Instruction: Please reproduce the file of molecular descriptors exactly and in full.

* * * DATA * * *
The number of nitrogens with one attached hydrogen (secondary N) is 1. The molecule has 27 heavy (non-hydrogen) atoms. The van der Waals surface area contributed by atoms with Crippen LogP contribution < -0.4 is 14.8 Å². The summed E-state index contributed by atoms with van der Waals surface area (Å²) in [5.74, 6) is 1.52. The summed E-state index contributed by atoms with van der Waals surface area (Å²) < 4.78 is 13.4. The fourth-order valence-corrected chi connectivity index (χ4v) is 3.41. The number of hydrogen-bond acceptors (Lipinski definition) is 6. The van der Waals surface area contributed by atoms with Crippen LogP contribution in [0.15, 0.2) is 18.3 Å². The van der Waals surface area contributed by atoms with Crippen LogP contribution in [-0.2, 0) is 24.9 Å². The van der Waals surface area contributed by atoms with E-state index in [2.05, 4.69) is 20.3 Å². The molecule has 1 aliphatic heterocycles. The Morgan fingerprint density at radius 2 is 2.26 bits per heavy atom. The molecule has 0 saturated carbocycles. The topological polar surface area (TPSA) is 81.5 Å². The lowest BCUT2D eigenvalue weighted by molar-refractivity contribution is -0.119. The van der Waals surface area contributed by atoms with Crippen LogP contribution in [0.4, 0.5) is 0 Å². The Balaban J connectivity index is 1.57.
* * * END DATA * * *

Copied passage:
The number of nitrogens with one attached hydrogen (secondary N) is 1. The molecule has 27 heavy (non-hydrogen) atoms. The van der Waals surface area contributed by atoms with Crippen LogP contribution < -0.4 is 14.8 Å². The summed E-state index contributed by atoms with van der Waals surface area (Å²) in [5.74, 6) is 1.52. The summed E-state index contributed by atoms with van der Waals surface area (Å²) < 4.78 is 13.4. The fourth-order valence-corrected chi connectivity index (χ4v) is 3.41. The number of hydrogen-bond acceptors (Lipinski definition) is 6. The van der Waals surface area contributed by atoms with Crippen LogP contribution in [0.15, 0.2) is 18.3 Å². The van der Waals surface area contributed by atoms with Crippen LogP contribution in [-0.2, 0) is 24.9 Å². The van der Waals surface area contributed by atoms with E-state index in [2.05, 4.69) is 20.3 Å². The molecule has 1 aliphatic heterocycles. The Morgan fingerprint density at radius 2 is 2.26 bits per heavy atom. The molecule has 0 saturated carbocycles. The topological polar surface area (TPSA) is 81.5 Å². The lowest BCUT2D eigenvalue weighted by molar-refractivity contribution is -0.119. The van der Waals surface area contributed by atoms with Crippen LogP contribution in [0.4, 0.5) is 0 Å². The Balaban J connectivity index is 1.57.